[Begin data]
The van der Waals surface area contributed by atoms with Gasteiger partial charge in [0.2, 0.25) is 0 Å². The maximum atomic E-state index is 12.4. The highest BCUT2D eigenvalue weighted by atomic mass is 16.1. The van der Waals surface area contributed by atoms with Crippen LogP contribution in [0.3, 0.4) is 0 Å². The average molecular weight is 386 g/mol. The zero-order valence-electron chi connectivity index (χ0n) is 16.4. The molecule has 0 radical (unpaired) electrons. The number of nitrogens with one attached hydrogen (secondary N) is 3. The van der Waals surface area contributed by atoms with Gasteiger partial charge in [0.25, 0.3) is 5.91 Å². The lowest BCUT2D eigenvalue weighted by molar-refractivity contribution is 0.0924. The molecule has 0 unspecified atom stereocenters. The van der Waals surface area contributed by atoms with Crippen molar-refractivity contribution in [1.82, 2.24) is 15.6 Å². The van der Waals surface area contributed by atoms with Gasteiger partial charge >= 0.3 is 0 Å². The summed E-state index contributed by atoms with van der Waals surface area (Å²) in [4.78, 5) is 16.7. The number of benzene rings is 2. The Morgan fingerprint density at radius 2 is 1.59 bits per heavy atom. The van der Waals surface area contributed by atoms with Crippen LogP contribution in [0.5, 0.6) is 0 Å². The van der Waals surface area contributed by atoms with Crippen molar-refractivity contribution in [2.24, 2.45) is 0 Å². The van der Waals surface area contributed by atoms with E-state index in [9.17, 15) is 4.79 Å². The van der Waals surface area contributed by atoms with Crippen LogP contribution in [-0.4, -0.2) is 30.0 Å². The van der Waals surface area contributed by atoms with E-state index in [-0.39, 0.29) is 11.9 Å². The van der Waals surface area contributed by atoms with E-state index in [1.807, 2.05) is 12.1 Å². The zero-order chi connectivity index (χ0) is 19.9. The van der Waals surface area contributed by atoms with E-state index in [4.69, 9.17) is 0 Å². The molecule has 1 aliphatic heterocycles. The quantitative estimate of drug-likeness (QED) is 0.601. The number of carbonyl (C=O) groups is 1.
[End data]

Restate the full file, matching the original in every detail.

The van der Waals surface area contributed by atoms with Gasteiger partial charge in [0.2, 0.25) is 0 Å². The maximum atomic E-state index is 12.4. The highest BCUT2D eigenvalue weighted by atomic mass is 16.1. The van der Waals surface area contributed by atoms with Crippen LogP contribution in [0.3, 0.4) is 0 Å². The average molecular weight is 386 g/mol. The zero-order valence-electron chi connectivity index (χ0n) is 16.4. The molecule has 0 radical (unpaired) electrons. The number of nitrogens with one attached hydrogen (secondary N) is 3. The van der Waals surface area contributed by atoms with Gasteiger partial charge in [0.25, 0.3) is 5.91 Å². The lowest BCUT2D eigenvalue weighted by molar-refractivity contribution is 0.0924. The molecule has 0 unspecified atom stereocenters. The van der Waals surface area contributed by atoms with Crippen molar-refractivity contribution in [1.82, 2.24) is 15.6 Å². The van der Waals surface area contributed by atoms with Gasteiger partial charge >= 0.3 is 0 Å². The summed E-state index contributed by atoms with van der Waals surface area (Å²) in [4.78, 5) is 16.7. The number of benzene rings is 2. The Morgan fingerprint density at radius 2 is 1.59 bits per heavy atom. The van der Waals surface area contributed by atoms with Crippen LogP contribution in [0.5, 0.6) is 0 Å². The van der Waals surface area contributed by atoms with Crippen molar-refractivity contribution in [2.24, 2.45) is 0 Å². The van der Waals surface area contributed by atoms with E-state index in [9.17, 15) is 4.79 Å². The van der Waals surface area contributed by atoms with Crippen LogP contribution in [-0.4, -0.2) is 30.0 Å². The van der Waals surface area contributed by atoms with E-state index in [-0.39, 0.29) is 11.9 Å². The van der Waals surface area contributed by atoms with E-state index in [1.807, 2.05) is 12.1 Å². The zero-order chi connectivity index (χ0) is 19.9. The van der Waals surface area contributed by atoms with E-state index in [4.69, 9.17) is 0 Å². The molecule has 1 aliphatic heterocycles. The quantitative estimate of drug-likeness (QED) is 0.601. The number of carbonyl (C=O) groups is 1.